Curriculum at Baylor 1931-1940

From 1931-1940, curriculum at Baylor University was adaptive. Responding to the needs of culture, the university environment, and student needs, curriculum expanded. Historically, Baylor University was influenced by the Great Depression and the spike in enrollment. These internal and external factors prompted a curricular response that was reflective of the time period.

In the papers that follow, the common theme is the adaptive nature of curriculum as it reflects the social context of the times and needs of the student population. Throughout the three historical narratives, curriculum is the forefront; however, each showcases the broader implications of curriculum in practice. What does balance look like for a student? What is wellness? What is the value of education?

In “Keep Going Ahead: The Case of Student Employment and Academic Success,” Camila Oppelt addresses the curriculum adaptations made to foster students’ academic achievements–more specifically the connection between students’ academic failure and the grant of employment subsidies.

In “‘Housing Healthy Minds in Healthy Bodies’: Promoting Wellness Through the Development of Baylor University’s Physical Education Program,” Sarah Caldwell follows the growth and development of the department of Physical Education at Baylor. Specifically, she addresses how the creation of the Rena Marrs McLean Physical Education building represented Baylor’s efforts to promote holistic wellness and address student needs at the time.

In “The Value and Significance of Teacher Certification: A Look at the Education Department of Baylor University 1931-1940,” Allison Everett contends that the value and significance of teacher certification was showcased by the education department. Through reflective and relevant course offerings, their honor society that recognized educational excellence, and a prolific faculty member who contributed vastly to her field, a teacher certification from the State of Texas and Baylor University was of great worth.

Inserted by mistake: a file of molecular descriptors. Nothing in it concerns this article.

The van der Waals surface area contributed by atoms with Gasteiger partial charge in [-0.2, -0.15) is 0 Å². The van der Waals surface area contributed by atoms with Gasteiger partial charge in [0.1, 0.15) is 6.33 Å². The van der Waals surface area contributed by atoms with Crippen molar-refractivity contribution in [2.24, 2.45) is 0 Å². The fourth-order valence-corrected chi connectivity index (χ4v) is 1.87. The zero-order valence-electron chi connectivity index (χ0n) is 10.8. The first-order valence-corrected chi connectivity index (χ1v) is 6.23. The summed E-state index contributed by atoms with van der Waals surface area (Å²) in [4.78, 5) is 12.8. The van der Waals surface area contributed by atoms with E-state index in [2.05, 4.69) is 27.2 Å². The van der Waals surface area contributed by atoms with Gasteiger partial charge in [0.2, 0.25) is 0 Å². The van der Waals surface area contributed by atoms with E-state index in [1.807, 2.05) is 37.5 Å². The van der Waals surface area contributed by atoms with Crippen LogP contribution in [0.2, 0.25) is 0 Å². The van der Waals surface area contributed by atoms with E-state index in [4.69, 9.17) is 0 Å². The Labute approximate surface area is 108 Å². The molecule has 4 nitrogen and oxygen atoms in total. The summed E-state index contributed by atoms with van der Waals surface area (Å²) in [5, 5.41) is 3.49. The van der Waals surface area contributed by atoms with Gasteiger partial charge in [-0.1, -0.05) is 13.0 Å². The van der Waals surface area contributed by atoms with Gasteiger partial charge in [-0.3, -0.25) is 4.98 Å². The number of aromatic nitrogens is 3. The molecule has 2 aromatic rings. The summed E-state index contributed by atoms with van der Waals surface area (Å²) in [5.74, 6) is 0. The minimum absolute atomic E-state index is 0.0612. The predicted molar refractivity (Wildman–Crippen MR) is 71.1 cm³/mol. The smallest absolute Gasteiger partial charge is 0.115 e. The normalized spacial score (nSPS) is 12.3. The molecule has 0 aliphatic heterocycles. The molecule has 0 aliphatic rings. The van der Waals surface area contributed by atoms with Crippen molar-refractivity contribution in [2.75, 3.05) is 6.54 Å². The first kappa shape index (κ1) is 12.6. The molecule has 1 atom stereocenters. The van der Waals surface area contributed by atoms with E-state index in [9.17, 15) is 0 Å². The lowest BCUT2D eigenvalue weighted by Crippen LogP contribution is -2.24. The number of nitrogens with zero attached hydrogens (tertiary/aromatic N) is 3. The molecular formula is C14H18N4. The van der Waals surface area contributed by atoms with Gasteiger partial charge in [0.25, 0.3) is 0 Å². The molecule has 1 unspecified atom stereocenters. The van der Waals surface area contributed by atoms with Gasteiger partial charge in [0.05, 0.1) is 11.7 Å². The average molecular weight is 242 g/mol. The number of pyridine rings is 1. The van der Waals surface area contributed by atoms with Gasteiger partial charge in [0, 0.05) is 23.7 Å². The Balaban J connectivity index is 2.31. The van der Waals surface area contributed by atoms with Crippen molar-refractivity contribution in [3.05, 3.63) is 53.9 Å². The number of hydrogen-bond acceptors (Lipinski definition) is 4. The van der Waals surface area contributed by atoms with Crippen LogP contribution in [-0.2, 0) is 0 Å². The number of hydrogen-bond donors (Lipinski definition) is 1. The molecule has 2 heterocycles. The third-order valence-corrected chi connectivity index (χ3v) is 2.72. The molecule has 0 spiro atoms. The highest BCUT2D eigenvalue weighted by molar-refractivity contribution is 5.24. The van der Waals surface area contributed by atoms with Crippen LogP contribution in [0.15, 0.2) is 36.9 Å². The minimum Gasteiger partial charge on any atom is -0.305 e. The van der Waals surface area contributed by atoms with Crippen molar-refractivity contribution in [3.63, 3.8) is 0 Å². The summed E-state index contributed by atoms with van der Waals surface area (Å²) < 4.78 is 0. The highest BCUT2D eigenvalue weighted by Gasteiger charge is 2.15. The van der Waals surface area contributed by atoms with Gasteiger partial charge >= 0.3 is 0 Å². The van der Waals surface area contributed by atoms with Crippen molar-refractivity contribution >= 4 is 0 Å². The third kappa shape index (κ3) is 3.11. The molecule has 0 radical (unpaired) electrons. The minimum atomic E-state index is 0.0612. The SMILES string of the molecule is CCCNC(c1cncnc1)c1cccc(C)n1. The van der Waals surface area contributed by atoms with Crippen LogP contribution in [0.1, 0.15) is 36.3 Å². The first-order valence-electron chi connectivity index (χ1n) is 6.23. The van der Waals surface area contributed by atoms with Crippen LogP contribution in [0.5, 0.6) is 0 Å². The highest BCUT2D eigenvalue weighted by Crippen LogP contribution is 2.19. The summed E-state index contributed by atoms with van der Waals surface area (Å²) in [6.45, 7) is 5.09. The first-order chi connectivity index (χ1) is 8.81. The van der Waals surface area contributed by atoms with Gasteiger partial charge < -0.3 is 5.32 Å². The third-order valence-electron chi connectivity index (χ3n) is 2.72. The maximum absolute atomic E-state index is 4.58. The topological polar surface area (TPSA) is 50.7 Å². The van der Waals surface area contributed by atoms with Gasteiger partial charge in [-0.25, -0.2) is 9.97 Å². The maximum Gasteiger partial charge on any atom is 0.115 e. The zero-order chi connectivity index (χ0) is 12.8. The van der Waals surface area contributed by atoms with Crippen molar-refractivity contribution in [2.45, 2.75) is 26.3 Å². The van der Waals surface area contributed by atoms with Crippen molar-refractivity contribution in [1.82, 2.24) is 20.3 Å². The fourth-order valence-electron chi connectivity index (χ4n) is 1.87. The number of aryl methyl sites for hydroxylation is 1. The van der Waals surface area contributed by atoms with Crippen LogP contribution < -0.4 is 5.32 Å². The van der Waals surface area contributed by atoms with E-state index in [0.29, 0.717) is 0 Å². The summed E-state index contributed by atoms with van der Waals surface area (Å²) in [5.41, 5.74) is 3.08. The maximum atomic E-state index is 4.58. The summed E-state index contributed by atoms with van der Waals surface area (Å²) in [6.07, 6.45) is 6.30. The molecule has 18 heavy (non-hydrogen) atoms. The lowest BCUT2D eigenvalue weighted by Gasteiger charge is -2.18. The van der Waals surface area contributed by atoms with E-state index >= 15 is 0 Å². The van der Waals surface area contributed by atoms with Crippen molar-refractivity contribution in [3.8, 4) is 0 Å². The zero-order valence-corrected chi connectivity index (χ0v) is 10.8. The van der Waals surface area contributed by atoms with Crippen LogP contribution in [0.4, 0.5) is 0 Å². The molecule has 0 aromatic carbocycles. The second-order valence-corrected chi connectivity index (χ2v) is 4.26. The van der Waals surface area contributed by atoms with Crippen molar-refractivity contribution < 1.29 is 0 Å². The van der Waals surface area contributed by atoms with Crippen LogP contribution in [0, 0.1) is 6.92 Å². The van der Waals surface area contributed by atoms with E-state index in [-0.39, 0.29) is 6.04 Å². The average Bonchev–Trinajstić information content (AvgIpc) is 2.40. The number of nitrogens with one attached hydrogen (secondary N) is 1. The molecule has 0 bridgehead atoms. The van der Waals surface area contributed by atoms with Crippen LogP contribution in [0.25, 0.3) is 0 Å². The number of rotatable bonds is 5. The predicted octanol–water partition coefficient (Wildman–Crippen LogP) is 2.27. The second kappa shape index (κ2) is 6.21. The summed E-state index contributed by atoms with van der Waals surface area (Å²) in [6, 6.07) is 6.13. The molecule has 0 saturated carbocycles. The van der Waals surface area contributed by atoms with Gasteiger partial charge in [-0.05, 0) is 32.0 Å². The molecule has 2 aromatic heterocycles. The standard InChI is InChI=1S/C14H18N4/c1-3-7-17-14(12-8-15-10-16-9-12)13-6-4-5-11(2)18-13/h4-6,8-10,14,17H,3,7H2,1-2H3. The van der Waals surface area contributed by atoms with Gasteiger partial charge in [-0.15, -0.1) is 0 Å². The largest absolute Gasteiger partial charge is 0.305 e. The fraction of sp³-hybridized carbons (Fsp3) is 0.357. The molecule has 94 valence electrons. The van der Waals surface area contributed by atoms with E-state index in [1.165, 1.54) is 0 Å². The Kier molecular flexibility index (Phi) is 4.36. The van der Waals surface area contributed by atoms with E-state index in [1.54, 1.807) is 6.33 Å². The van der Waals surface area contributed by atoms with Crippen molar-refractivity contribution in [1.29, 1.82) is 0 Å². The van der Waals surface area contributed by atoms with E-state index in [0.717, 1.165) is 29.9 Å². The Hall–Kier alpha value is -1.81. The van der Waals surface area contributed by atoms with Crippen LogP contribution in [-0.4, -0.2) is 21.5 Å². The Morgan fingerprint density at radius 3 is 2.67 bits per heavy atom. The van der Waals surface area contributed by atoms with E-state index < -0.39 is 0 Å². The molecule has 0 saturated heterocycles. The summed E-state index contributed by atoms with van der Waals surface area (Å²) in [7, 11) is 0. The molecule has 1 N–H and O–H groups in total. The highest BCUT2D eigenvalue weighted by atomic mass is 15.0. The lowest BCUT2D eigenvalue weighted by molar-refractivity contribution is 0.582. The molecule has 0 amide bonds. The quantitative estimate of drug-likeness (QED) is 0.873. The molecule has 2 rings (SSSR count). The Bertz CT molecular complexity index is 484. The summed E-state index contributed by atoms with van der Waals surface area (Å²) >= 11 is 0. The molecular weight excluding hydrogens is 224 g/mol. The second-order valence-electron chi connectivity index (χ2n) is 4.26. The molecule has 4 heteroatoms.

We posit that the ultimate goal of curriculum is to prepare students for the future. Curricular change does not occur because previous efforts failed, but instead, curriculum is a malleable, ever-changing entity that is an integral aspect of higher education and our goals for producing educated individuals. Focusing on academic achievement, Baylor’s continued curriculum adaptation and expansion of offerings from 1931-1940, moved beyond the past and provided a foundation for the future of curriculum and for the future of Baylor graduates.

Papers:

The Value and Significance of Teacher Certification: A Look at the Education Department of Baylor University. 

(by Allison Everett)

Keep Going Ahead:The Case of Student Employment and Academic Success

(by Camila Oppelt)

A Look at Student’s Roles in Promoting Baylor University During the 1930s 

(by Katy Flinn)

“Housing Healthy Minds in Healthy Bodies”: Promoting Wellness Through the Development of Baylor University’s Physical Education Program  

(by Sarah Caldwell)

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